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Cheering for Charity and Pride

By |2008-10-30T09:00:00-04:00October 30th, 2008|Uncategorized|

By Dan Woog

The Outfield

Cheerleading developed in the early 20th century, when males began chanting at football games. During World War II, females took over – many men were in the military, while women attended college in record numbers. Cheerleaders moved to the sideline, and became part of the football and basketball shows.
In the 1970s and ’80s, with the melding of gymnastics and acrobatics, cheerleading was revolutionized again. Today, thanks to coverage on ESPN and an increase in male participation, cheerleading is viewed as a legitimate sport, with its own governing organizations and rigorous competitions.
But it can’t shake its reputation as – well, you know -“gay.”
“Cheerleading struggles, like figure skating, because it’s seen as a female sport,” admits Felipe Hernandez, who cheered at Columbia University and later founded Cheer New York. “Even though colleges have scholarships, and more and more football and rugby types are cheering – they’ve got the perfect body types – the magazines and TV shows cater to girls. Guys like it, it’s fun, but there’s always the question in people’s minds about why men would be cheerleaders. A lot of men are scared to cheer because they don’t want to be called gay or faggy.”
Cheer New York confronts that stereotype head-on. It’s a coed, adult team – and it’s gay.
In a sport that demands high-energy, outgoing personalities, Hernandez may be the most energetic, outgoing cheerleader of all. A native of the Dominican Republic who arrived in the U.S. 30 years ago, at age 7, he was always interested in gymnastics and dance. At Columbia, a female friend noticed he had the requisite strength, flexibility, and body awareness, and urged him to try out for the cheerleading squad. “Two other hot guys were there, too, so I figured why not?” Hernandez laughs.
Those hot guys dropped out of the squad, but he stayed – one man surrounded by 14 women. “I was concerned about ridicule,” he admits. “But I had been out since I was 15, and it was a good experience.”
After graduate work at Yale, where he also cheered, Hernandez became a child psychologist. In the days following 9/11 – when New York was in mourning – he and a couple of friends wanted to lift spirits. Inspired by pioneering organizations like Cheer San Francisco and Cheer Dallas, as well as the movie “Bring It On” – in which a high school cheer squad learns its captain has stolen its best routines from an inner-city team, and must suddenly devise a new one – they formed Cheer New York. Its mission was to combine cheerleading, gymnastics, dance, and acrobatic stunts to inspire hope and encouragement in audiences – and raise funds for charity – in an atmosphere where gay and straight adults could find personal enjoyment. “It was not going to be just fun and fabulous,” Hernandez says.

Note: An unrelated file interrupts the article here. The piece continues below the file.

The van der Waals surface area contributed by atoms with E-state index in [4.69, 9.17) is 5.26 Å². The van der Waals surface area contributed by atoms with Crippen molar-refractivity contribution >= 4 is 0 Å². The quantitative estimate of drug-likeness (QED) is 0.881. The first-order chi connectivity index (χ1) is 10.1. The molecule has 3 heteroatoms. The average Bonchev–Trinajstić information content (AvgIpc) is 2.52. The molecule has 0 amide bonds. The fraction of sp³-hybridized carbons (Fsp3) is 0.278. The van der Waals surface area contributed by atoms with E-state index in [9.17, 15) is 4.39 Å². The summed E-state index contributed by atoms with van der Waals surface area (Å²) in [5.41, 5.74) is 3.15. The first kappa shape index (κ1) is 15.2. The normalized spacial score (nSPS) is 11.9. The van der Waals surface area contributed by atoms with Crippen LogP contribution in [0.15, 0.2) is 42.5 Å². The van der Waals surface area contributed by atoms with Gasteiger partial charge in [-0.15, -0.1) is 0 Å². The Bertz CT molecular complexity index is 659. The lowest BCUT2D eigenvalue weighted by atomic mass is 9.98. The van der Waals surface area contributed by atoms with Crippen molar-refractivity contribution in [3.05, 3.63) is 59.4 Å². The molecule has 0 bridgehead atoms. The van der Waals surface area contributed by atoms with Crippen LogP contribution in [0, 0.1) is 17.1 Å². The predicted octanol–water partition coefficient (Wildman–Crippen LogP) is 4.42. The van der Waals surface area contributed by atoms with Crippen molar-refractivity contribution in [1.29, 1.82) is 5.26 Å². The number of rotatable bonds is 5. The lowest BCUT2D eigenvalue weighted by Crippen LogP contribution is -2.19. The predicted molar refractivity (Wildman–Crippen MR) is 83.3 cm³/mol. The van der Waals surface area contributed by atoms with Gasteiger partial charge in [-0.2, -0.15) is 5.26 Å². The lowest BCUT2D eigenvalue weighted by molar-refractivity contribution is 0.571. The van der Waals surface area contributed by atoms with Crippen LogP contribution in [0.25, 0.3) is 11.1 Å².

One major activity is the Cheer for Life Fund. Through it, Cheer New York performs at charity walks for causes like HIV/AIDS, breast cancer, muscular dystrophy, and people with disabilities. They also serve smaller organizations, like the Bowery Mission and children’s charities. At other performances, like cheerleading exhibitions, private parties, corporate functions, and the Gay Pride Parade, they encourage charitable contributions through “Spirit Buckets.”
Of course, they also do traditional cheerleading – though not always for traditional teams. For example, they cheer on the New York Sharks, a women’s professional tackle football squad.
“It’s pretty funny,” Hernandez says. “You’ve got guys on the sideline cheering for women playing real football. It’s a reversal, but it’s entertaining. And it’s great football – those women tackle hard!”
Some members of the gay community deride Cheer New York as “feminine or queeny,” Hernandez says. The founder knows that many gays can’t move beyond their high school image of cheerleading, to see it as a tough, physically demanding sport. “They just remember that boy cheerleaders in high school were rejected as gay, and the girls were either very popular or completely catty.”
Right now, of the 30 or so cheerleaders on the squad, all the men are gay. There are approximately 10 straight women and, Hernandez says, “one or two” lesbians.
“They’re as hard to recruit as straight guys,” he notes. “Lesbians don’t gravitate to cheerleading. They don’t relate to what it stands for now. A lot of them have bad memories from high school. We’ve had a few amazing lesbians – some were butch, and some were lipstick lesbians – but we want more.”
Cheer New York is waiting for its first transgender member. “They can wear whatever uniform they want, male or female,” Hernandez promises. “We’re way beyond the sexism of guys always being the base, and girls always being the flyers. As long as you’re a good cheerleader, we embrace you.”

About the Author:

BTL Staff
Between The Lines has been publishing LGBTQ-related content in Southeast Michigan since the early '90s. This year marks the publication's 27th anniversary.